The Master in Management lets you live not only the international environment in Madrid, but also takes you out to one week explorer trips to different destinations in the world. Tamara Zeidan, student of the February 2012 intake, relates her experiences:
Being involved in the unique Global Immersion Week program organized by IE Business School has been one of the most outstanding experiences I’ve lived so far. The following description tries to grasp a small piece of an experience that can only do it justice if you ever visit.
Having read and heard so much about Shanghai my curiosity of discovering this city had been growing and growing. My interest grew even fonder after the Shanghai World Expo in 2010. Many similarities have been drawn with New York; “the city that never sleeps”, “the skyscraper city” or “the financial hub”, but Shanghai is not only that. It also has thousands and thousands of years of history behind it that deeply shape it. Shanghai represents a melting pot between Western and Eastern cultures, between the futuristic skyscrapers and old Shikumen, between a modern generation Y and the old traditional generation and last but not least a blend between Western customs and Chinese traditions. These clashes are the result of a modernization of the city and that is why, I believe, it makes it such a fascinating place to discover.
During our time there, we were lucky enough to visit very interesting companies such as Touch Media, Maersk, Tristate Holdings Ltd and Spring Airlines. We met successful accomplished business people who gave us insights on the main challenges when “Doing Business in China”. They shared with us the reasons why an expanding company, such as Best Buy or Ikea etc., could be unsuccessful or fail upon their launching on Chinese soil. An important cultural aspect in China is that the trust and respect is more important than anything else, sometimes even more than being legal. As John Chan (Managing Director at Streetsmart International Inc.) explained to us, we need to adapt to Chinese markets while respecting their values to successfully conduct business in China and for that, Guanxi (= relationships) are key! If they don’t trust you they can’t do business with you. Basically “There has to be respect and trust in everything you do.” Guanxi, is a complex concept that goes beyond just creating a mutually beneficial relationship; it involves respect, trust, credibility and reciprocity. What is also fundamental in order to establish “Guanxi” is the knowledge and understanding of years of Chinese history. Therefore, one could call Guanxi the art of these relationships.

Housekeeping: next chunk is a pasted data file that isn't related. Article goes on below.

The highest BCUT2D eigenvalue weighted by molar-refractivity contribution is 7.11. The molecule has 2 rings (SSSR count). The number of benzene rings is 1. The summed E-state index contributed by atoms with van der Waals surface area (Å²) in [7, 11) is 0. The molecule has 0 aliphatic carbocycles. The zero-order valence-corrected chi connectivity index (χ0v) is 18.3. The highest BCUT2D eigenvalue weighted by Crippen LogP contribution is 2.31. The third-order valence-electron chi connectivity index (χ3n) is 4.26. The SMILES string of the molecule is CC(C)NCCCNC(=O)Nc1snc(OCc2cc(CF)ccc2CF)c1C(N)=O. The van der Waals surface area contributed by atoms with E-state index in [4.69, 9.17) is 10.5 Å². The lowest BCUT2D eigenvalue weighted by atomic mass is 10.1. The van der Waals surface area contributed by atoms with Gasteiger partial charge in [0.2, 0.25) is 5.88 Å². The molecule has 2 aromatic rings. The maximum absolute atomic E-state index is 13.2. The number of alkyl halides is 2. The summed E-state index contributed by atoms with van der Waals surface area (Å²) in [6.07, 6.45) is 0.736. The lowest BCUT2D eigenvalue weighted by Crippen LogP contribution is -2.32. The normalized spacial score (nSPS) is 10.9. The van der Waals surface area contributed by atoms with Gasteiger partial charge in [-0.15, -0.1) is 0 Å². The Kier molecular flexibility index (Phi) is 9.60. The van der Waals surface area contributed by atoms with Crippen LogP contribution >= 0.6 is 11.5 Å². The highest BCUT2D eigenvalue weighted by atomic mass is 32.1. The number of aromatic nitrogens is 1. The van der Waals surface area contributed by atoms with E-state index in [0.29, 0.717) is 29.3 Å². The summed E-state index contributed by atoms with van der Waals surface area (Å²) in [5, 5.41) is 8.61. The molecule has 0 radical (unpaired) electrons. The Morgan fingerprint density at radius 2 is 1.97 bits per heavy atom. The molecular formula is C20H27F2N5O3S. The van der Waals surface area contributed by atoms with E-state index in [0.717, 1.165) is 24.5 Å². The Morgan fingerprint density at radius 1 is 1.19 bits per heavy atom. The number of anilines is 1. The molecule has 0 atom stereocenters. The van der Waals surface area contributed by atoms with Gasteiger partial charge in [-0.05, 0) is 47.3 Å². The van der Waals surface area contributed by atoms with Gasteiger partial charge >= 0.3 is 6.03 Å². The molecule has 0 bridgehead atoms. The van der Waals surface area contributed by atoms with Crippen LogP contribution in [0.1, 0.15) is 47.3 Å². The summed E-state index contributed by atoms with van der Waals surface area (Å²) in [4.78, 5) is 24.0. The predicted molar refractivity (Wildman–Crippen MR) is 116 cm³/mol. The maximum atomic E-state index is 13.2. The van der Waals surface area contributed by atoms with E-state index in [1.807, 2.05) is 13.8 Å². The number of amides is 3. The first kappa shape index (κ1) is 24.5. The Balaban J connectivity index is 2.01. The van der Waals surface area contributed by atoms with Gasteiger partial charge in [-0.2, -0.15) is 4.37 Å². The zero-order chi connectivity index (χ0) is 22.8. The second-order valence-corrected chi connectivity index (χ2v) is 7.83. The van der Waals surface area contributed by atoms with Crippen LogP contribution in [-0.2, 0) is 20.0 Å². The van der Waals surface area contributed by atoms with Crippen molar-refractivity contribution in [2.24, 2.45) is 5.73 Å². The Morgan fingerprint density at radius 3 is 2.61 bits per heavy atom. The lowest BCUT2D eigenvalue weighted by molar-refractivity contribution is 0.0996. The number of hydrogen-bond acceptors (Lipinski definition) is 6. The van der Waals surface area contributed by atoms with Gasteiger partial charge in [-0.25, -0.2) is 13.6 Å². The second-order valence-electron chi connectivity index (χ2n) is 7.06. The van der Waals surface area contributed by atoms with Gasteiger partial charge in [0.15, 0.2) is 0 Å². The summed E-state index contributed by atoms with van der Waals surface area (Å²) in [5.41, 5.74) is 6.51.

We also had a great time exploring the city and its cultural attractions when visiting monuments such as the Shanghai museum, the YU Gardens, the old town, the Confucius temple, the markets.. and also the deep water port in Yangshan.
Overall, it was a very enriching experience at every level; personal, professional and cultural. It is the kind of experience that makes you think a lot, not only during but specially afterwards…
To be able to understand how “indescribable” this city is, I hope you will have the opportunity to go to Shanghai within the next three years. This city grows at such an exceptional rate that one year in Shanghai is almost like three years in a western country!
This post was first published on the Master in Management Blog.